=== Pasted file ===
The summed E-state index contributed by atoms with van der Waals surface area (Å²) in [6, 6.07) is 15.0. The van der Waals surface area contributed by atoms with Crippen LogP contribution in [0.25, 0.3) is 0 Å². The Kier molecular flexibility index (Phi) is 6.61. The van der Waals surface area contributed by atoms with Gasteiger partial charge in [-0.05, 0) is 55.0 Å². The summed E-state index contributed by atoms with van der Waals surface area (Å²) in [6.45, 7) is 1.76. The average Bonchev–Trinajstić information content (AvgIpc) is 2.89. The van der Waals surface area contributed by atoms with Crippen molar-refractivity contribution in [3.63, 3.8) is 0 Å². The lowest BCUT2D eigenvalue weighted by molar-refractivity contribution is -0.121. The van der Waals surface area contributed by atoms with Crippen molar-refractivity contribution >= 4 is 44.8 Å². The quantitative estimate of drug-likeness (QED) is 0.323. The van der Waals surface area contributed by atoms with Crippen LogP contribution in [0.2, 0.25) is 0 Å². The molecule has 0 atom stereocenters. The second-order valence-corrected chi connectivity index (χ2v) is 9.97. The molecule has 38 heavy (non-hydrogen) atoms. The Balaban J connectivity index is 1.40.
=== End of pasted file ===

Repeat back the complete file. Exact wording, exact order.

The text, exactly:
The summed E-state index contributed by atoms with van der Waals surface area (Å²) in [6, 6.07) is 15.0. The van der Waals surface area contributed by atoms with Crippen LogP contribution in [0.25, 0.3) is 0 Å². The Kier molecular flexibility index (Phi) is 6.61. The van der Waals surface area contributed by atoms with Gasteiger partial charge in [-0.05, 0) is 55.0 Å². The summed E-state index contributed by atoms with van der Waals surface area (Å²) in [6.45, 7) is 1.76. The average Bonchev–Trinajstić information content (AvgIpc) is 2.89. The van der Waals surface area contributed by atoms with Crippen molar-refractivity contribution in [3.63, 3.8) is 0 Å². The lowest BCUT2D eigenvalue weighted by molar-refractivity contribution is -0.121. The van der Waals surface area contributed by atoms with Crippen molar-refractivity contribution >= 4 is 44.8 Å². The quantitative estimate of drug-likeness (QED) is 0.323. The van der Waals surface area contributed by atoms with Crippen LogP contribution in [0.2, 0.25) is 0 Å². The molecule has 0 atom stereocenters. The second-order valence-corrected chi connectivity index (χ2v) is 9.97. The molecule has 38 heavy (non-hydrogen) atoms. The Balaban J connectivity index is 1.40.